Expectations Rising for
Housing Market's Spring Season
By Julie Schmit 04/02/2012 USA Today
The spring home-selling season could be the strongest in years and may foreshadow which markets will lead a battered housing industry in an anemic recovery, economists say.
"This spring will be the litmus test for housing demand," says Steven Ricchiuto, chief economist for Mizuho Securities USA.
The spring season typically runs March through June but may have started early this year because of unseasonably warm weather.
While last year was dismal for existing home sales, this year is looking better. Existing home sales in February were up 9% from the same time a year ago, as was the Pending Home Sale Index, which reflects signed contracts leading to sales, says the National Association of Realtors.
Meanwhile, Realtors' confidence in the single-family home market is the highest in four years, according to a late February NAR survey of 4,300 agents. Coldwell Banker says its website's traffic was up 47% in February from last year.
This spring season "will be the best in four or five years," says economist Paul Dales of Capital Economics. Read More >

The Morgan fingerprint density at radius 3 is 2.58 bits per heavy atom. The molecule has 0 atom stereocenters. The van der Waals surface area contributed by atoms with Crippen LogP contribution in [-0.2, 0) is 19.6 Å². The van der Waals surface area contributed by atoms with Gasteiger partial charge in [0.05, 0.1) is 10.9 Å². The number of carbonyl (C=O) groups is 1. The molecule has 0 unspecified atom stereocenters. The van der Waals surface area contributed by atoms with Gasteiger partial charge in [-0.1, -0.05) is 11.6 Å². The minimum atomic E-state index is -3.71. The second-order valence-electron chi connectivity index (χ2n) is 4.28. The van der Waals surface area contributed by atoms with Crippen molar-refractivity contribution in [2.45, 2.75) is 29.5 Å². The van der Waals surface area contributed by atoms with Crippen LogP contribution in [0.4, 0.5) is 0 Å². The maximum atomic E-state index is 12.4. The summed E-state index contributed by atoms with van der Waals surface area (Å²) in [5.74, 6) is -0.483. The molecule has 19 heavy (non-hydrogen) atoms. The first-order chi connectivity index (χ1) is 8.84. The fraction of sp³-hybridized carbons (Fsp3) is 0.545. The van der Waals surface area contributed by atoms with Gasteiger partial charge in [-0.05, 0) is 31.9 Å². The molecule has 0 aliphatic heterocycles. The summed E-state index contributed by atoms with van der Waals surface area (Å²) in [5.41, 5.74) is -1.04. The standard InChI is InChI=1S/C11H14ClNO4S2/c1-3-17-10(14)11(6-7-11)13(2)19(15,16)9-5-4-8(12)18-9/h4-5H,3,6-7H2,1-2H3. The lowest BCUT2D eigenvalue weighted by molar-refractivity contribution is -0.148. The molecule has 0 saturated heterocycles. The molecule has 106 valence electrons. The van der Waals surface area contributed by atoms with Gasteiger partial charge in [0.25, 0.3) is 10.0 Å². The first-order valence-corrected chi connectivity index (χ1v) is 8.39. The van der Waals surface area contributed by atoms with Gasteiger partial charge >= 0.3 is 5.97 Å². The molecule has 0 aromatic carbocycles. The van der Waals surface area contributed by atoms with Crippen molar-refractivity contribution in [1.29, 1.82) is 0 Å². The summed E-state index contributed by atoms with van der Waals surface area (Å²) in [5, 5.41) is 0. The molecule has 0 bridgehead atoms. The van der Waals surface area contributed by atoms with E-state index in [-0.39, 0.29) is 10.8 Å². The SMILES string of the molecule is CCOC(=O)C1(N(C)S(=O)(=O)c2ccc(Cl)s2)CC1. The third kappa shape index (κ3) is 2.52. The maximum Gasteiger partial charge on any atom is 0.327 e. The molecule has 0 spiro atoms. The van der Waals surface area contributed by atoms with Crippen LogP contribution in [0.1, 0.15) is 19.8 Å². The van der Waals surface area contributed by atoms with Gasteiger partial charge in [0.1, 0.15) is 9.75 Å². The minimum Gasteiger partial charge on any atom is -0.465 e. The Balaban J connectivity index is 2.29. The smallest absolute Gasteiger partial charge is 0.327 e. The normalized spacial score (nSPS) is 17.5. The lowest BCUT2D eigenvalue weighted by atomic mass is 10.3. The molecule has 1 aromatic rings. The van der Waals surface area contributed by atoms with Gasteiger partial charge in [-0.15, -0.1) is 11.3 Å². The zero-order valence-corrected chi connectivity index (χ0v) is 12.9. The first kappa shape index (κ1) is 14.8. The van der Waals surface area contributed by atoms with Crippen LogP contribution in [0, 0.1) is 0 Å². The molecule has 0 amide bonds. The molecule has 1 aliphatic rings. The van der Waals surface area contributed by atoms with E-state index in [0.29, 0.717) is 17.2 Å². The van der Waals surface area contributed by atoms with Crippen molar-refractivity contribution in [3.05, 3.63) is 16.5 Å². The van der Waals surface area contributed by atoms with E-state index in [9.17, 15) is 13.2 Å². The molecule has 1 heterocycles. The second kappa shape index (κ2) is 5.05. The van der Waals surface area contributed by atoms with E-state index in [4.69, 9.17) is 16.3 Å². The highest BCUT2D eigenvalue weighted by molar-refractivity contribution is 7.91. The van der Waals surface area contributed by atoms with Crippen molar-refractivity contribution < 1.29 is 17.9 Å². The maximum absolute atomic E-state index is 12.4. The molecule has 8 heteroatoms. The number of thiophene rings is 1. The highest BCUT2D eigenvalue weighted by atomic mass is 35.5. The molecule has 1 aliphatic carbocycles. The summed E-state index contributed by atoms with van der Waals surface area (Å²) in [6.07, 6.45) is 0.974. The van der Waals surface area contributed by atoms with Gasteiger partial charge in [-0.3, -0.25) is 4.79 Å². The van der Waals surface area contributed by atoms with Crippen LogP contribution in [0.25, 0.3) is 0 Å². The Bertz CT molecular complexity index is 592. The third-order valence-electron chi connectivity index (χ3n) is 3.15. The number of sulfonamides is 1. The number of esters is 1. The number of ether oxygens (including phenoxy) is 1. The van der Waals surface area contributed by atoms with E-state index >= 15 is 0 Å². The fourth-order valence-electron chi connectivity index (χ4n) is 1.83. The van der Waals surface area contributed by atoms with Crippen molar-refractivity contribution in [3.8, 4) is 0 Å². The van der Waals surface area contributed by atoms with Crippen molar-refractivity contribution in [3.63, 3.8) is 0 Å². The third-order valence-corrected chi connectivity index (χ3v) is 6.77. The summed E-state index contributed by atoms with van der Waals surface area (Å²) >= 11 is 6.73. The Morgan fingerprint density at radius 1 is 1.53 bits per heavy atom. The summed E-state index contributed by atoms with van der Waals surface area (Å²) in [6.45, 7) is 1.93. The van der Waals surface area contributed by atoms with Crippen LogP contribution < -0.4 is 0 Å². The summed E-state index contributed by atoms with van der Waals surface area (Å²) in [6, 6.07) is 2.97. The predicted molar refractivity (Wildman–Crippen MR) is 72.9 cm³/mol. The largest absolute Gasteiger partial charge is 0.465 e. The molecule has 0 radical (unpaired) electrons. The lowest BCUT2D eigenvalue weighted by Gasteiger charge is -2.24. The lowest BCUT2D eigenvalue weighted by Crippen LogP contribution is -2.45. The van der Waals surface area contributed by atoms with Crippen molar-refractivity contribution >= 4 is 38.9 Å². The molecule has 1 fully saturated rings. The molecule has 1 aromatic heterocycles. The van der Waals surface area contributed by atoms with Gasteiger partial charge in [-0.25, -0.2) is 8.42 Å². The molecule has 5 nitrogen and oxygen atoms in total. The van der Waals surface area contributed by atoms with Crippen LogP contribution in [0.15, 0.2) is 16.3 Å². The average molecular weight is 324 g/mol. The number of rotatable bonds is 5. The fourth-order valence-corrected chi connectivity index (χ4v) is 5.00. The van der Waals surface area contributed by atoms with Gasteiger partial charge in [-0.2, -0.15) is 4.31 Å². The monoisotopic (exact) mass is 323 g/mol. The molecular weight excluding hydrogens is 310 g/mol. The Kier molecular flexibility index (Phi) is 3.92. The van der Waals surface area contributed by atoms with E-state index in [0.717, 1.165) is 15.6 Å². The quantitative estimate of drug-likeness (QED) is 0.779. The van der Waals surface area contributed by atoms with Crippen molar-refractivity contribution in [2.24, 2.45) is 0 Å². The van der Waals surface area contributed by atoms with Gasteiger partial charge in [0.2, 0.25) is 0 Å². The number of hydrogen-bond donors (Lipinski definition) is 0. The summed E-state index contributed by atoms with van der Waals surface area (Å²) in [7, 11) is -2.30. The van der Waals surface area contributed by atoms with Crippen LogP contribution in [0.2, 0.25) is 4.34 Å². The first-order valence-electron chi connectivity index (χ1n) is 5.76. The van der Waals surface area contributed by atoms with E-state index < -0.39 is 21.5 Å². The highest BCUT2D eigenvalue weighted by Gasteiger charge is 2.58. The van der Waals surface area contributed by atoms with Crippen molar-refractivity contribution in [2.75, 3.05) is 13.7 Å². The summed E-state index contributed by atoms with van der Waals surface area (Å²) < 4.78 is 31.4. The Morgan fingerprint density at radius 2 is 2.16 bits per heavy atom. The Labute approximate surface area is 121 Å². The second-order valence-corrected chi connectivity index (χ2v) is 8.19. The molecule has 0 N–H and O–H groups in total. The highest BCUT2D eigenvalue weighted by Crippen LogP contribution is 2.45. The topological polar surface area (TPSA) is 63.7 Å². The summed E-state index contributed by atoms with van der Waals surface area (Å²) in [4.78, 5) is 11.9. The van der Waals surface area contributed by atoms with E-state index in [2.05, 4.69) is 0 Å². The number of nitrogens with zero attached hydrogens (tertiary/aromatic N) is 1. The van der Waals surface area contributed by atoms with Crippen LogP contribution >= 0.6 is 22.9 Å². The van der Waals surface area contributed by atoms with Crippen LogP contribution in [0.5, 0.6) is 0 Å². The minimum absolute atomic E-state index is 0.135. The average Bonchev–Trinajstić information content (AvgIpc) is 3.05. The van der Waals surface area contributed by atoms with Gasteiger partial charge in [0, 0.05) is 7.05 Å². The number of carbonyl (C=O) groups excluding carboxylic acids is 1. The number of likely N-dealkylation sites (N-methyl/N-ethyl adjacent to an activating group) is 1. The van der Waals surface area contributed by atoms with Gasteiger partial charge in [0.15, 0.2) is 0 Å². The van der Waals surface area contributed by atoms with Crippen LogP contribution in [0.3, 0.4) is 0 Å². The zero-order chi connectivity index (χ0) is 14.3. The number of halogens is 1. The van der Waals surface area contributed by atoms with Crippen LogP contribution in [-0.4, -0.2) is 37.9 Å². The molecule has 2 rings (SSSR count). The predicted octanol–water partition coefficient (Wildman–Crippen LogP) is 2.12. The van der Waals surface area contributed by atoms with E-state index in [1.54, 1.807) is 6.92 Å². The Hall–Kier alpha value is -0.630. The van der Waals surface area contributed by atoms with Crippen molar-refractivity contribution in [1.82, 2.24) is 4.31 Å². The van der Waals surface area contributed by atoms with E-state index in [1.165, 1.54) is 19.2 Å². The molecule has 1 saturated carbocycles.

By CARRIE BAY 04/02/2012 DSNews.com
Despite the fact that key market indicators released in recent weeks have shown declines in home sales, anecdotal reports from real estate agents in the field suggest “better days are ahead for the industry,” according to commentary released Monday by the economic team at Wells Fargo Securities, LLC.
Even builders – who’ve endured possibly the steepest drop-off in business over this downturn – are optimistic heading into the spring, the economists note.
As a result, Wells’ economic team has nudged its forecast for home sales slightly higher, as the spring selling season appears to have gotten off to a strong start. They are now expecting sales of existing homes to top out at 4.50 million in 2012 and rise to 4.65 million in 2013. These annual projections compare to 4.26 million existing homes sold in 2011.
“While employment conditions have clearly improved and consumer confidence and spending have risen, we remain concerned about the lack of real after-tax income growth.
That said, the anecdotal evidence is hard to dismiss,” the economists write.
Most real estate agents are reporting “significant gains in buyer interest and sales,” and these gains are organic rather than incentive induced, according to the Wells Fargo economic team. Read More >
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